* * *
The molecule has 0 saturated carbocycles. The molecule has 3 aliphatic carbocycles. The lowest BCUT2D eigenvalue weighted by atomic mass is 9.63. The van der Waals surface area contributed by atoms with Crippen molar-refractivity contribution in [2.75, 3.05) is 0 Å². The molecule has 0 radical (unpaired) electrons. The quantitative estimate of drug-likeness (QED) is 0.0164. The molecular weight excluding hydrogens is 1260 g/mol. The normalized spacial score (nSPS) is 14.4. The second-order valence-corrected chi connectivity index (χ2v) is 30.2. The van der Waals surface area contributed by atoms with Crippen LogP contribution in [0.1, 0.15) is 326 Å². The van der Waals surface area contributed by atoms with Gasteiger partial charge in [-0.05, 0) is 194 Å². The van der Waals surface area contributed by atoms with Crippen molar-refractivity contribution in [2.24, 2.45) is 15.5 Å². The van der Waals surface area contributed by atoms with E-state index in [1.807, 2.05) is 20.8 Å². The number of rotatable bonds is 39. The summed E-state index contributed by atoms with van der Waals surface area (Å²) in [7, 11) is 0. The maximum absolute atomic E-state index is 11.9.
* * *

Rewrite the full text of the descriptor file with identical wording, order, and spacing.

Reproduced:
The molecule has 0 saturated carbocycles. The molecule has 3 aliphatic carbocycles. The lowest BCUT2D eigenvalue weighted by atomic mass is 9.63. The van der Waals surface area contributed by atoms with Crippen molar-refractivity contribution in [2.75, 3.05) is 0 Å². The molecule has 0 radical (unpaired) electrons. The quantitative estimate of drug-likeness (QED) is 0.0164. The molecular weight excluding hydrogens is 1260 g/mol. The normalized spacial score (nSPS) is 14.4. The second-order valence-corrected chi connectivity index (χ2v) is 30.2. The van der Waals surface area contributed by atoms with Crippen LogP contribution in [0.1, 0.15) is 326 Å². The van der Waals surface area contributed by atoms with Gasteiger partial charge in [-0.05, 0) is 194 Å². The van der Waals surface area contributed by atoms with Crippen molar-refractivity contribution in [2.24, 2.45) is 15.5 Å². The van der Waals surface area contributed by atoms with E-state index in [1.807, 2.05) is 20.8 Å². The number of rotatable bonds is 39. The summed E-state index contributed by atoms with van der Waals surface area (Å²) in [7, 11) is 0. The maximum absolute atomic E-state index is 11.9.